The Entrapment of the Female Body in Beckett's Plays in Relation to Jung's Third Tavistock Lecture
Author: Campbell, Julie
Source: Samuel Beckett Today/Aujourd'hui, Historicising Beckett/Issues of Perfomance. Beckett dans l'histoire/En jouant Beckett. Edited by/Édité par Marius Buning, Matthijs Engelberts, Sjef Houppermans Dirk Van Hulle, Danièle de Ruyter , pp. 161-172(12)
Abstract:This article is concerned with the female body in Samuel Beckett's drama, and how often the female characters are shown as trapped and immobile. My main focus is on Happy Days, and the paradoxical nature of Winnie's entrapment, and her attitude to it. I make particular reference to C. G. Jung's Third Tavistock Lecture, which was attended by Beckett and obviously affected him quite profoundly, as he made reference to it throughout his career, for example in All That Fall, and also during rehearsals when advising female actors how to approach their characters. It seems to me that the ideas Jung expressed in this lecture help to illuminate both Winnie's plight, and her seeming indifference to it, whilst also helping to elucidate the extreme responses, from both actors and audiences, to this highly charged dramatic image of a woman trapped, up to her waist and then to her neck, in a mound of earth.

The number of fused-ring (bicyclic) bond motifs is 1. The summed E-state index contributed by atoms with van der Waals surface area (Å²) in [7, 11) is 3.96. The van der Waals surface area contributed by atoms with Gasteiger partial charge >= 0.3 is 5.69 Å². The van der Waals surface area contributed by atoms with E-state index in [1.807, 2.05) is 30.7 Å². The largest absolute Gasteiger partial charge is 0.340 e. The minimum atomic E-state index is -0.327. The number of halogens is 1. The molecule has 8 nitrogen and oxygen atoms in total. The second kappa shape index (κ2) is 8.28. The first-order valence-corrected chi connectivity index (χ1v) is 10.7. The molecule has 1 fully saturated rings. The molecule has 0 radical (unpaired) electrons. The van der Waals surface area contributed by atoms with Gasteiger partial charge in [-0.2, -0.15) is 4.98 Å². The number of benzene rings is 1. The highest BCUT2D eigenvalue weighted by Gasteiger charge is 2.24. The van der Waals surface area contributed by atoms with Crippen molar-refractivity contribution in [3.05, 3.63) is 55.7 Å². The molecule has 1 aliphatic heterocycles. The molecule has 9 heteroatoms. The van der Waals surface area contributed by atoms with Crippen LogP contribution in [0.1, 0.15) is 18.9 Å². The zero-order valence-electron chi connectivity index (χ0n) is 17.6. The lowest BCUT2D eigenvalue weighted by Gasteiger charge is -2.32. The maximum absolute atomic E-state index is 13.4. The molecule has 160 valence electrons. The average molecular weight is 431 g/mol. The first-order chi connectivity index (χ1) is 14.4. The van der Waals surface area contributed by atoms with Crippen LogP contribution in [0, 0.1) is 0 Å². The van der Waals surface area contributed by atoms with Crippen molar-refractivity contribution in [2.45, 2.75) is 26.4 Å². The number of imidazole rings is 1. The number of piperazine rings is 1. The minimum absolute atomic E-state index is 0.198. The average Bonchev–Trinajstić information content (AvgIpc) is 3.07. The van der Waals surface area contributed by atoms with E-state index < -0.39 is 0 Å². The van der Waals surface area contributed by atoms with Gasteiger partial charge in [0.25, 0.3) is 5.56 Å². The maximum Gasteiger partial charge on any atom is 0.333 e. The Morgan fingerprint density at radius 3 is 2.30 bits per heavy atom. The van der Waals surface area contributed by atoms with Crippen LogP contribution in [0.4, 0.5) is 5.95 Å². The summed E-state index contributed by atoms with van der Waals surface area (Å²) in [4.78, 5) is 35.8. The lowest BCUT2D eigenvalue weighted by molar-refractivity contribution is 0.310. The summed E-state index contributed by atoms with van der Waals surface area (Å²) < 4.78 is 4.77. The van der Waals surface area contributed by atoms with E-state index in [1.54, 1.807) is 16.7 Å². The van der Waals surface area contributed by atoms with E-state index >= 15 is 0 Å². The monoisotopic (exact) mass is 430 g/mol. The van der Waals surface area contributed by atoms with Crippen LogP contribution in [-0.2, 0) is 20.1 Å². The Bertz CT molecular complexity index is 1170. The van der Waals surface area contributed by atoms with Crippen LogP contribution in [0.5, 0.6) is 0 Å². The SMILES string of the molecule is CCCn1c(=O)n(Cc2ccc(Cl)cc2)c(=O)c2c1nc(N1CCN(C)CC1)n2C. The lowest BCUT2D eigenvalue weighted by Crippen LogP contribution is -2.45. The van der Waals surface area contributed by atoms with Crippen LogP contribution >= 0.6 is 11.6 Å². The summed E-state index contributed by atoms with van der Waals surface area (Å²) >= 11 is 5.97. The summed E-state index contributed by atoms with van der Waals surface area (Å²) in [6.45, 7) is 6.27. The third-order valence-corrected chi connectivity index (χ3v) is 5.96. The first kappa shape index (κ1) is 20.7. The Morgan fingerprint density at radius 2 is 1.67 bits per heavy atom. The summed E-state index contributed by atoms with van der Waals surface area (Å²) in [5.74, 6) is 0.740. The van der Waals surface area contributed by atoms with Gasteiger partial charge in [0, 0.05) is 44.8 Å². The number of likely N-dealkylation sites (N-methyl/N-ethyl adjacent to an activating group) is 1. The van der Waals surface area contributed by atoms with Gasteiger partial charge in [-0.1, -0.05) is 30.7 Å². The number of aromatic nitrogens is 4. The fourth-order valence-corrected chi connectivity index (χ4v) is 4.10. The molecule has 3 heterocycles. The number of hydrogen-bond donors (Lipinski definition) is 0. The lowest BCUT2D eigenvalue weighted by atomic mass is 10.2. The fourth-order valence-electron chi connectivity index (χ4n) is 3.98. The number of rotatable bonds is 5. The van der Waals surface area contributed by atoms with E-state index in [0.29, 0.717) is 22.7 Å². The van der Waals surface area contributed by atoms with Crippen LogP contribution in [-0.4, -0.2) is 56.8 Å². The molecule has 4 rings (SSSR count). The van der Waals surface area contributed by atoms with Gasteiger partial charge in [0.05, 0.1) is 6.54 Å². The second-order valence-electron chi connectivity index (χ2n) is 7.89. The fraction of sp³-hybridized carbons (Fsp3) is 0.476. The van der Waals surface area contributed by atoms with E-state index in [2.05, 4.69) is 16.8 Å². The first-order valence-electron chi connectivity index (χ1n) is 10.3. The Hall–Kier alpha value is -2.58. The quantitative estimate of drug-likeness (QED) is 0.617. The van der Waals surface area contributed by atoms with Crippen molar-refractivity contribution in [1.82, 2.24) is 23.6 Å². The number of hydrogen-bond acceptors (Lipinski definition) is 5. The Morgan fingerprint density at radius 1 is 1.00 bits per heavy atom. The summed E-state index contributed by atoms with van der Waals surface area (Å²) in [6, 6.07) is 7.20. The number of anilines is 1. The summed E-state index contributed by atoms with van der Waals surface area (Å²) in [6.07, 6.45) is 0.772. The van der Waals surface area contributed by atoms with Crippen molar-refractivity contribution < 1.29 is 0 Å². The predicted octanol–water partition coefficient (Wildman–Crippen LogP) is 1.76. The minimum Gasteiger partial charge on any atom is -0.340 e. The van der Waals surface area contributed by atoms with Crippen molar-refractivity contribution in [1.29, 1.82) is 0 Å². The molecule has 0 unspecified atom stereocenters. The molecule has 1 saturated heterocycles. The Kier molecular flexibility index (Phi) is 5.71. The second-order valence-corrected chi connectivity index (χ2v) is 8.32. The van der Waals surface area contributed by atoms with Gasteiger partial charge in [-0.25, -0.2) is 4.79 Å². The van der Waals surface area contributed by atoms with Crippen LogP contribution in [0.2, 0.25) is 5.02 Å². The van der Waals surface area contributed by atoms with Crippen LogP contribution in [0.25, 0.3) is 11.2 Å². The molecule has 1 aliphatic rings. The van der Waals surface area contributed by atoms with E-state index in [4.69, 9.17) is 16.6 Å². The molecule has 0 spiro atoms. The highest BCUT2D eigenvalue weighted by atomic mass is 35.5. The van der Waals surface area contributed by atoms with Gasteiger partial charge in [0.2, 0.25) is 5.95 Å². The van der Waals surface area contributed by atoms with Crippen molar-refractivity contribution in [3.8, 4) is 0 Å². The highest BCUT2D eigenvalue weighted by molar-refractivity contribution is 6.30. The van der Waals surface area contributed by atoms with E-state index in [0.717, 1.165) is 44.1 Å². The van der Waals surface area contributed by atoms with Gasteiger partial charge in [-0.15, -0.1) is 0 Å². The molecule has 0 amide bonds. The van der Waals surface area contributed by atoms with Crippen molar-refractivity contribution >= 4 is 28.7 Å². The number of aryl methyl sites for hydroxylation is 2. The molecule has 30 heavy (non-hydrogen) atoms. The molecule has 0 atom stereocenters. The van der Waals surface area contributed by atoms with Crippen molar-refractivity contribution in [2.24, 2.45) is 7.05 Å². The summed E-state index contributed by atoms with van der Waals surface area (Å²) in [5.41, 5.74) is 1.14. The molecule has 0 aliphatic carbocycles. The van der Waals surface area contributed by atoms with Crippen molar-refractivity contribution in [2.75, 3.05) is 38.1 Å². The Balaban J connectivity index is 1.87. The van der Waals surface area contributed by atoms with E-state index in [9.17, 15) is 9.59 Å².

Document Type: Research Article
Publication date: 1 November 2005